I went to Tulia 6 weeks after September 11. Tulia is a small town in rural Texas and I did not even know if they had ever seen a South Asian person before.  In 2001, I represented dozens of African-Americans who were charged and convicted of bogus, very low-level cocaine offenses. The only evidence against them was the uncorroborated testimony of one corrupt law enforcement officer, Tom Coleman. That didn't stop my clients from receiving sentences of 20, 40, 60 and even 90 years. While the ending was ultimately a happy one, my clients spent four years in prison for crimes they did not commit while we worked to clear their names against a stubborn backdrop of entrenched racial bias and fear-driven crime and drug war policies that fueled the drug sweep and ensuing convictions.

GSC – How did you manage to translate your sense of outrage and injustice about this case into a collaborative effort that involved 30 top-notch lawyers to work together? And did your youth, gender and ethnicity pose a problem?
VG - The situation was urgent. I could not perseverate too long about the challenges in my way.  Ultimately, I think my age, gender and ethnicity were an asset – they were immediately disarming both with my clients, the Tulia community, and the older, more experienced lawyers I worked with...

The criminal justice system reminds us that we are far from a “post-racial” society.  Racial injustice continues to be an issue in America. And though we were able to win exonerations, my clients had already spent 4 years of their lives in prison. Our victory was limited – they were out of prison but they had no jobs to go to and the prejudice against them continued.

GSC – Can you tell us about the other significant and high profile case that has put your work in the spotlight?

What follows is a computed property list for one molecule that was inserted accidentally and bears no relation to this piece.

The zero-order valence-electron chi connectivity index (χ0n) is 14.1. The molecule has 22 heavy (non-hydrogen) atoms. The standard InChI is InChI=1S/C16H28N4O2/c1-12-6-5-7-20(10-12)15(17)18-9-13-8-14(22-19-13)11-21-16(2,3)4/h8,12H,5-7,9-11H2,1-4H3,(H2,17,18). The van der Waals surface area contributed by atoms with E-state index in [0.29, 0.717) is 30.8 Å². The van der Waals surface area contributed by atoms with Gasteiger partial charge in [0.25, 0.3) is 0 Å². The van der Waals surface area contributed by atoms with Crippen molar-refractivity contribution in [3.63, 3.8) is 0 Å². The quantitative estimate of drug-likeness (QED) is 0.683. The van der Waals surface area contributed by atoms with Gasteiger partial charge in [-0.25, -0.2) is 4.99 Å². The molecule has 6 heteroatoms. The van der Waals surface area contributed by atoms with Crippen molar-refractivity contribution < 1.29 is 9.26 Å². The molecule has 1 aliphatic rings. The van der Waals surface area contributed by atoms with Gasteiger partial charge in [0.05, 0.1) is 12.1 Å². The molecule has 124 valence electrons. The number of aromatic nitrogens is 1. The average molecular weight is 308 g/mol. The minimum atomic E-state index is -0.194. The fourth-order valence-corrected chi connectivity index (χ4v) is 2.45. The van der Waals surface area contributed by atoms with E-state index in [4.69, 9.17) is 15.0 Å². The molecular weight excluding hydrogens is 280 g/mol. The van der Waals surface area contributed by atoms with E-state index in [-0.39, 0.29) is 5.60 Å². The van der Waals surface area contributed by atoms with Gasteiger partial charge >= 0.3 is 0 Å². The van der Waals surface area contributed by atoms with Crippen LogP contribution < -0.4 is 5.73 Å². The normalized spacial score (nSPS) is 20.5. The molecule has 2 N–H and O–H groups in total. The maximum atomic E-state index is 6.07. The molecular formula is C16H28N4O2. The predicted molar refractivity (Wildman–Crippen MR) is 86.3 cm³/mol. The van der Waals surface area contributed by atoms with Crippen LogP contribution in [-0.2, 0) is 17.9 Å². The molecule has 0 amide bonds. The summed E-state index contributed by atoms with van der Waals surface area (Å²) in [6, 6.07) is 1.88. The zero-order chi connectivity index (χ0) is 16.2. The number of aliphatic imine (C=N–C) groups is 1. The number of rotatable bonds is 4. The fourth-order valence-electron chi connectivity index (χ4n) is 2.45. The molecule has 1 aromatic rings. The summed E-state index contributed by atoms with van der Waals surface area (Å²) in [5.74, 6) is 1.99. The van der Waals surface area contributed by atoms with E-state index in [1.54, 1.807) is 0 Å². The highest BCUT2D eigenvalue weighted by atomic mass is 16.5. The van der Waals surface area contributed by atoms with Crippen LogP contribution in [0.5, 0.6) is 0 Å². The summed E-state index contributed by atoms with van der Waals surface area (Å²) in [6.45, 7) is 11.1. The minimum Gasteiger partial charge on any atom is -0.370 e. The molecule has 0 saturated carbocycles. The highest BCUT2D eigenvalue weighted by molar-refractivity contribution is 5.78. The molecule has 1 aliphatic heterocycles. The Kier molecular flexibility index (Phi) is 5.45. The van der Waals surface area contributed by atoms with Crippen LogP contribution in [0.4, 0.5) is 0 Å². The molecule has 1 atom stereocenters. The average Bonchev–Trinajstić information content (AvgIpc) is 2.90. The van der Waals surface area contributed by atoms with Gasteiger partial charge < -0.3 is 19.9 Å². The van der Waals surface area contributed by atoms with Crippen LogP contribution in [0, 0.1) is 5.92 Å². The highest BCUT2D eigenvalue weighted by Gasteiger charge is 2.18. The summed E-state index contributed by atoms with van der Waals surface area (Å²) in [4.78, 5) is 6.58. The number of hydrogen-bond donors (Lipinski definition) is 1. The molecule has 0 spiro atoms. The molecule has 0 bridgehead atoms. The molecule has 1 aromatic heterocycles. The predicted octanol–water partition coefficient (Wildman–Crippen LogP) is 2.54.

VG – Another case that is near and dear to my heart is the litigation to end the practice of immigrant family detention.  The ACLU investigated and then sued over terrible conditions of confinement of very young children who were being detained in Taylor, Texas in the T. Don Hutto facility run by a for-profit adult prison company for Immigration and Customs Enforcement (ICE).  We fought hard and  won a landmark settlement on behalf of the immigrant children. ICE was forced to radically improve conditions in the facility and ultimately halted the pilot program of detaining immigrant families. 

GSC – Tell us a little bit about your personal life. How do you juggle everything? 
I am married now with two sons. The little one is just 3 months old and I am now returning to work. Children are a blessing and force you to be humble. They put everything in perspective.

I am a runner. Right now, I am chasing around after my three year old, but when I have time, I love to go for a good run outside.  Running is for me a stress buster. And along with spending time with family and friends, which I value greatly, running energizes me. [She has run 3 marathons – NY twice and Boston.] I also love reading good fiction when time permits (less so now than before I had kids).  I had long ago contemplated being a writer, but I don’t think I have the discipline to write a book!

Aside from my work at the ACLU [where she is also the Director of the newly formed Center of Justice]. I also continue to teach a racial justice clinic at NYU law school.

Footer
Find us on
FaceBook
WGSS
LGBTS